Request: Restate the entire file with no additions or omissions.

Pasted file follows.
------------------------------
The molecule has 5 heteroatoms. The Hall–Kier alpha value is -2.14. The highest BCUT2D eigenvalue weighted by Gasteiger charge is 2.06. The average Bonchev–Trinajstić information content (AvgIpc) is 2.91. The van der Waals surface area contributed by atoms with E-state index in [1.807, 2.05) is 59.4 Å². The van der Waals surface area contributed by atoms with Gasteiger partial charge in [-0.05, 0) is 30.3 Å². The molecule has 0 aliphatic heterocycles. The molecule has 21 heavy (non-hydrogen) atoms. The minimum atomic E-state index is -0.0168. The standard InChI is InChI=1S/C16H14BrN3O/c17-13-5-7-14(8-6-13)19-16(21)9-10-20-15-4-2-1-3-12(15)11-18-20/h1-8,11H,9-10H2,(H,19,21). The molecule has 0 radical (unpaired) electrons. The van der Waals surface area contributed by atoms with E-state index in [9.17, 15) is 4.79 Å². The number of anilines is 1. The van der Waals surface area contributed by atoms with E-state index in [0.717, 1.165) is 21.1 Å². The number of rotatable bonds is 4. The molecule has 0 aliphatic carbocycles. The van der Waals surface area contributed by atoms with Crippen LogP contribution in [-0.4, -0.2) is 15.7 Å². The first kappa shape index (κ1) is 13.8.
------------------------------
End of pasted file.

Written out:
The molecule has 5 heteroatoms. The Hall–Kier alpha value is -2.14. The highest BCUT2D eigenvalue weighted by Gasteiger charge is 2.06. The average Bonchev–Trinajstić information content (AvgIpc) is 2.91. The van der Waals surface area contributed by atoms with E-state index in [1.807, 2.05) is 59.4 Å². The van der Waals surface area contributed by atoms with Gasteiger partial charge in [-0.05, 0) is 30.3 Å². The molecule has 0 aliphatic heterocycles. The molecule has 21 heavy (non-hydrogen) atoms. The minimum atomic E-state index is -0.0168. The standard InChI is InChI=1S/C16H14BrN3O/c17-13-5-7-14(8-6-13)19-16(21)9-10-20-15-4-2-1-3-12(15)11-18-20/h1-8,11H,9-10H2,(H,19,21). The molecule has 0 radical (unpaired) electrons. The van der Waals surface area contributed by atoms with E-state index in [9.17, 15) is 4.79 Å². The number of anilines is 1. The van der Waals surface area contributed by atoms with E-state index in [0.717, 1.165) is 21.1 Å². The number of rotatable bonds is 4. The molecule has 0 aliphatic carbocycles. The van der Waals surface area contributed by atoms with Crippen LogP contribution in [-0.4, -0.2) is 15.7 Å². The first kappa shape index (κ1) is 13.8.